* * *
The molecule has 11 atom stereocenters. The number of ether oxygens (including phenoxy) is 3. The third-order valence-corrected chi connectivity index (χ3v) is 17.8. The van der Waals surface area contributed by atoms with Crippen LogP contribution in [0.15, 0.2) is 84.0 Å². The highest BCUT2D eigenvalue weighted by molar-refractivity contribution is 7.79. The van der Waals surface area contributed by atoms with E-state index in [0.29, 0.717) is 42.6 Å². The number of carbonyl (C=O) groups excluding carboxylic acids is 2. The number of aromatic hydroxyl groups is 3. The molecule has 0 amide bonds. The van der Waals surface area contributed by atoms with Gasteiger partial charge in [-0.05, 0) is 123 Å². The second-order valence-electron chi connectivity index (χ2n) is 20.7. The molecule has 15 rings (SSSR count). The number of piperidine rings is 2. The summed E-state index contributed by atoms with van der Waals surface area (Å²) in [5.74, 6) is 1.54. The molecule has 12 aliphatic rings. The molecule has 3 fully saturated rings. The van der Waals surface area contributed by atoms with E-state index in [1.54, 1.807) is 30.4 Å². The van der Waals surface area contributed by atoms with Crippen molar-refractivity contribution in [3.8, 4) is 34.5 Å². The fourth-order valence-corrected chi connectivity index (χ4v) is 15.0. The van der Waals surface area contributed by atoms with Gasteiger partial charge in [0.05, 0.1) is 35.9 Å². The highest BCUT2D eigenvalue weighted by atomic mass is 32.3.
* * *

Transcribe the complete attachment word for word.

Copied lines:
The molecule has 11 atom stereocenters. The number of ether oxygens (including phenoxy) is 3. The third-order valence-corrected chi connectivity index (χ3v) is 17.8. The van der Waals surface area contributed by atoms with Crippen LogP contribution in [0.15, 0.2) is 84.0 Å². The highest BCUT2D eigenvalue weighted by molar-refractivity contribution is 7.79. The van der Waals surface area contributed by atoms with E-state index in [0.29, 0.717) is 42.6 Å². The number of carbonyl (C=O) groups excluding carboxylic acids is 2. The number of aromatic hydroxyl groups is 3. The molecule has 0 amide bonds. The van der Waals surface area contributed by atoms with Gasteiger partial charge in [-0.05, 0) is 123 Å². The second-order valence-electron chi connectivity index (χ2n) is 20.7. The molecule has 15 rings (SSSR count). The number of piperidine rings is 2. The summed E-state index contributed by atoms with van der Waals surface area (Å²) in [5.74, 6) is 1.54. The molecule has 12 aliphatic rings. The molecule has 3 fully saturated rings. The van der Waals surface area contributed by atoms with E-state index in [1.54, 1.807) is 30.4 Å². The van der Waals surface area contributed by atoms with Crippen molar-refractivity contribution in [3.8, 4) is 34.5 Å². The fourth-order valence-corrected chi connectivity index (χ4v) is 15.0. The van der Waals surface area contributed by atoms with Gasteiger partial charge in [0.05, 0.1) is 35.9 Å². The highest BCUT2D eigenvalue weighted by atomic mass is 32.3.